The idea for this project was to provide an opportunity for students to show understanding of the story elements we had learned over several lessons. Elements such as characters, settings, problems, solutions, character development, and plot.
These elements may seem like a simple list for students to learn, but the key here is to use the elements in English. To be able to understand and respond using the English language.
I didn't want to overwhelm my students with so many instructions and/or rubrics for this project; though I believe a rubric would've been great to hold them accountable with all the required elements. Instead, I gave students a list of elements to include in their story. All the elements listed were items we had analyzed in previously read stories, so I knew they would have not struggled to understand and following the list.
Click HERE for a copy of the elements checklist for students' story
Each student received a copy of the checklist to use as self-check for what they needed to include in their story.
I showed students my own suspense story and highlighted every element in the checklist. Because the platform is student-friendly, it didn't take long to show them and explain how to create their book.
Several students shared their excitement to invent their own stories. Some talked about writing a suspense story based on a personal event. I thought this idea was fantastic. Using funds of knowledge is a great thing in our classrooms. It's just what we want our students to do - to use background and personal experiences to demonstrate their full potential.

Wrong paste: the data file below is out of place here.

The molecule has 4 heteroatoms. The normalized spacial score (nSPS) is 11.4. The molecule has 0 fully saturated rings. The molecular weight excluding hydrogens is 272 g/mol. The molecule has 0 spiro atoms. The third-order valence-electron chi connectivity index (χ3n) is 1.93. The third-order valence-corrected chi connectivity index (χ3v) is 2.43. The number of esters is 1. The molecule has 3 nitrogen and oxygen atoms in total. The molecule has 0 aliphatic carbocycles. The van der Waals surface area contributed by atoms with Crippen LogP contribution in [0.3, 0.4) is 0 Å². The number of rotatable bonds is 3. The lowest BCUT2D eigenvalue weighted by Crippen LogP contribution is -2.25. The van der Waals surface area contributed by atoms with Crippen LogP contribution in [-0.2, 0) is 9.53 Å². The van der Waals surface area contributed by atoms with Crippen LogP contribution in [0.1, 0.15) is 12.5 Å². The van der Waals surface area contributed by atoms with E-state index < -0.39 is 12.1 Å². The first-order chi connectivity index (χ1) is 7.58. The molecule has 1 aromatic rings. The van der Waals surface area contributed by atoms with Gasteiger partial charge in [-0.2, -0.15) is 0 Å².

Publishing Our Stories:
It didn't take long for students to begin writing their stories. I even had a student complete her story in 24 hours!
The day our project was due, I read aloud each story. As I finished reading each of their stories, I complimented them and praised them for their hard work. We went through each student's checklist to ensure they had all the required elements.
It was so much fun reading their stories.
If you'd like to read their mystery/suspense stories, please do so and share your thoughts.
Yocnaly's story: Amelia's Last Night
Yaquelin: What's Behind that Door
Abi: The Cabin
Citlali: What's in that Room
Guadalupe: What Happened to Everyone
Luis: The Mysterious Parota
Yousef: Missing Money
Samantha: Abigail's Reality
Leslie: Mikey's Graduation
Athalia: Fear in the Dream
Students were encouraged to use an electronic translator or write in their home language. As I read each story, I provided feedback edit ideas. All students published their work in English. I even had a couple of students whose stories were so long - They shared with me how excited they were about publishing their own stories and that once they started writing, they couldn't stop.
It was amazing to see how into writing they all were. Even my virtual students were super engaged!
I appreciate platforms like WriteReader that allow students to discover their love for reading and writing.
I also love having books like Saddleback books that not only helped developed my students' reading skills.
Have you used any of these resources? If so, share with me how you've used it. I'd love to add tools to my toolbox.
I cannot wait to show these books to my students next school year. I'm so proud of their hard work.
Thank you for reading!
I was thrilled to see how well our newcomers did while learning character development. But more so, I was excited to hear how much they enjoyed reading the stories and how well they understood them.